Socialist side

His painting titled ‘The Family’ (1940) captures a peasant family in their living room. The man, woman and children are of dark skin and robust build: they hark back to the Socialist side of Souza, which lasted briefly as he returned to painting ‘only for the self’. His erotic drawings and the archetypal ‘Mother and Child’ paintings that dominate the latter half of his career have come to signify his signature style. The works from around 1948 to 1950 indicate a bolder, more stylised approach to painting.

By 1948, we begin to see the dark lines, the powerful brushstrokes and the impasto colours. But it is an oil like ‘Girl with Goat’ (1949) that experts like Mackling think is rare and important, since it indicates the influence of folk sculpture and painting that left their mark on both Souza and M.F. Husain.

When Souza displayed these works at Chemould Frames in Mumbai, the Goan community exclaimed that the figures looked ‘nothing like them’ and wanted to break the windows and vandalise the paintings. The artworks were moved to another venue, where they were finally sold.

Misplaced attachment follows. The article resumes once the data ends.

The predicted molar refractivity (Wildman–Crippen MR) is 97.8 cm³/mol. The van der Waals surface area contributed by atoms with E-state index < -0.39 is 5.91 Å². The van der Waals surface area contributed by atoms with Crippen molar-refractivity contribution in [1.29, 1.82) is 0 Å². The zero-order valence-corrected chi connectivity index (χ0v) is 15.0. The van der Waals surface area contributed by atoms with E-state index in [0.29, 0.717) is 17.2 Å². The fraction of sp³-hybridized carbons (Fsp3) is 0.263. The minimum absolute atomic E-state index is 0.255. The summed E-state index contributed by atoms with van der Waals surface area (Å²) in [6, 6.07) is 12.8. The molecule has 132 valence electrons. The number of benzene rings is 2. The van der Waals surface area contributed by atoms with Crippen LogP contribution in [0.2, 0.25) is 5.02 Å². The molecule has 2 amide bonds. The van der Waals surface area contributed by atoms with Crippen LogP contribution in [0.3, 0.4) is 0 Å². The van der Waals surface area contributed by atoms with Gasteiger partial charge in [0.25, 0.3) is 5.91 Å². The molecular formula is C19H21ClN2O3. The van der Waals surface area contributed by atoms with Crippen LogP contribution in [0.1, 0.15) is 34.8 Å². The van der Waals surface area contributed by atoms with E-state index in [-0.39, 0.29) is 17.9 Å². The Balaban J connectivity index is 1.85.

Souza has always been controversial. The enfant terrible of the Progressive Artists’ Group (PAG), for which Souza wrote the manifesto, was forever challenging the system, whether that meant a given style of painting or an ideology that suppressed his artistic impulses. The PAG, while breaking away from the revivalism of the Bengal School of Art, also refused to succumb to the dry academic approach of contemporary art schools. Like his close friend, Husain, Souza was a maverick who worked outside the system and burnt a path of his own. This exhibition and the book are worthwhile for the way they capture his formative years.

ON SHOW: ‘Souza 1940s’, till March 5, at Sunaparanta, Goa Centre for the Arts

The writer is a critic-curator by day, and a creative writer and visual artist by night.

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Printable version | Dec 8, 2021 2:29:46 AM |